It's possible that Josh "Skreech" Sandoval is the most irritating subject in documentary history: A sometime pro skater who lugs his toddler son and 19-year-old girlfriend to ragged-looking competitions, he's both compelling and completely repellent. That's not necessarily a rap on Tristan Patterson's visually striking portrait of Sandoval, however; broken into 11 semi-arbitrary segments, Dragonslayer captures the aimless, ad hoc nature of this young man's life, leaving open the question of whether Sandoval is a free spirit or simply a leech.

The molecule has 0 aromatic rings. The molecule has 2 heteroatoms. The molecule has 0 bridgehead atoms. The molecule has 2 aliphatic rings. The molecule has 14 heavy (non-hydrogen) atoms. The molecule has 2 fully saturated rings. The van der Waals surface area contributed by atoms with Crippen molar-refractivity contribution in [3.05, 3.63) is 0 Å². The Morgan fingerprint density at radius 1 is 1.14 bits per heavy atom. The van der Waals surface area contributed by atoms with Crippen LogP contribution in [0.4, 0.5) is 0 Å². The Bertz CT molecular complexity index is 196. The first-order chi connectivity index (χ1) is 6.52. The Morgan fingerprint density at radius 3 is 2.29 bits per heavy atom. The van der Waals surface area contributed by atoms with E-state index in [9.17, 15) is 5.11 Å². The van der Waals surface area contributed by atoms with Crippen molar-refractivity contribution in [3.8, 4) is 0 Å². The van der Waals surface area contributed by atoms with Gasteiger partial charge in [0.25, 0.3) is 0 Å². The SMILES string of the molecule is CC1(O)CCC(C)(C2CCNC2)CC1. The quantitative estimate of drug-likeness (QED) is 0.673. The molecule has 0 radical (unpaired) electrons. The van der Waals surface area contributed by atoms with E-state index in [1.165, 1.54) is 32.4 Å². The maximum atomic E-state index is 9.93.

A perpetual vagabond, this feral SoCal resident seeks out abandoned homes with empty pools and turns them into makeshift skate parks. (Turns out the economic downturn has provided him with plenty of options.) To judge from the eager Swedes who ask Sandoval to autograph issues of Thrasher, the talented twentysomething has, or at least had, a following, even sponsors; an awestruck fan's description gives the film its title. But Patterson didn't make a skate film: There's little in the way of boardsmanship, and even the wipeouts are tame. For a tagalong doc, Dragonslayer is remarkably well shot, with a worn-in quality that belies its digital origins. Appropriately, the driving energy of skate-punk is M.I.A.; the movie's ambling, go-with-the-flow pace only enhances the sense that Skreech may be going nowhere.
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